Sacking of prof nutt is a travesty

THE sacking of Professor David Nutt, the Government s chief drug adviser, represents a major setback for both science and politics. Prof Nutt was fired after he claimed in a paper that alcohol and tobacco are more harmful than many illegal drugs

THE sacking of Professor David Nutt, the Government's chief drug adviser, represents a major setback for both science and politics.

Prof Nutt was fired after he claimed in a paper that alcohol and tobacco are more harmful than many illegal drugs, including ecstasy, LSD and cannabis. He also criticised the Government's decision to reclassify cannabis to Class B, despite evidence it should remain a Class C drug.

Alan Johnson said: "I cannot have public confusion between scientific advice and policy." This suggests the present drugs policy is subjective, and not evidence-based - as it surely should be. Scientists' research and the Government's policy on drugs should have a direct correlation, not conflict and confuse each other.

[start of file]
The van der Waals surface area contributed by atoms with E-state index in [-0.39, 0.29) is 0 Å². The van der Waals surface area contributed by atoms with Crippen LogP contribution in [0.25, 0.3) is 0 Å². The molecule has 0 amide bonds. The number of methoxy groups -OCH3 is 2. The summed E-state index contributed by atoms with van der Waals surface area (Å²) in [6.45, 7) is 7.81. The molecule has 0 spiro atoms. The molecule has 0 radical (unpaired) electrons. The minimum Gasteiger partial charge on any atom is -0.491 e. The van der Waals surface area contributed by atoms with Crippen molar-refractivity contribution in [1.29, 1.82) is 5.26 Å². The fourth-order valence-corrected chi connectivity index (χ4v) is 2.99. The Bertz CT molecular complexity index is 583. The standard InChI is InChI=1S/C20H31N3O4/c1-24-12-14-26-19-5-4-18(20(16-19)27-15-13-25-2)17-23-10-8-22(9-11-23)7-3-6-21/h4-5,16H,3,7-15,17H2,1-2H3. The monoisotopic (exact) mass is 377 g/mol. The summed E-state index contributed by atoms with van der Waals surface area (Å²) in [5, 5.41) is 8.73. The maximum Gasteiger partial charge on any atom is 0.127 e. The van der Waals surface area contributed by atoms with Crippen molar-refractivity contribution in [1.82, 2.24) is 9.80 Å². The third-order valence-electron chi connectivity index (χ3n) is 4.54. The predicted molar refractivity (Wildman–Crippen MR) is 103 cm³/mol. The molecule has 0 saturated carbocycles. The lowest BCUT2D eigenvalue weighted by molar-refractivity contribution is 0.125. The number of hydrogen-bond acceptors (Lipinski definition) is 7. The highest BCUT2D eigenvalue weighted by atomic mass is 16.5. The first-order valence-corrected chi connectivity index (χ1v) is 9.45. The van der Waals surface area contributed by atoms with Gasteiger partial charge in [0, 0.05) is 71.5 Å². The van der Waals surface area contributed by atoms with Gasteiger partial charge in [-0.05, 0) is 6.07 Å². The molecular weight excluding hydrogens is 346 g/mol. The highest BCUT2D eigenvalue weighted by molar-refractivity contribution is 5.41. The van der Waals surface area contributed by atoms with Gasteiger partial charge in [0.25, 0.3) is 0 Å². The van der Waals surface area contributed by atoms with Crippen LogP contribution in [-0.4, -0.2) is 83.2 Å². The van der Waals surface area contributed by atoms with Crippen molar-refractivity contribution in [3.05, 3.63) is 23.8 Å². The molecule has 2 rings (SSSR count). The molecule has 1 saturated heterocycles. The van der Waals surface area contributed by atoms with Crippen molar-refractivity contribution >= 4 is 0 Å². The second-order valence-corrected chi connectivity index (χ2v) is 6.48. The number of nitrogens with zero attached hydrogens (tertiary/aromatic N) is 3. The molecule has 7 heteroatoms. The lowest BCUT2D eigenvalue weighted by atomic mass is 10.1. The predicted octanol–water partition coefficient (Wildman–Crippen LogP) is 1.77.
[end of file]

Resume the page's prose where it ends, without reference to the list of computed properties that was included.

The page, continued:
Scientists have a moral duty to educate and inform members of the public about risk, and Prof Nutt was purely publishing scientific research into illegal drug use.


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It is wholly undemocratic for the Government to suggest keeping information out of the public domain because it threatens to undermine policy. People should be armed with the facts.

The country's drugs policy is in complete disarray because, instead of making judgments based on scientific fact, the Government has been making decisions based on what is likely to be reported positively in the media.

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Scientists are wasting their time if years of painstaking research are simply disregarded by ministers.

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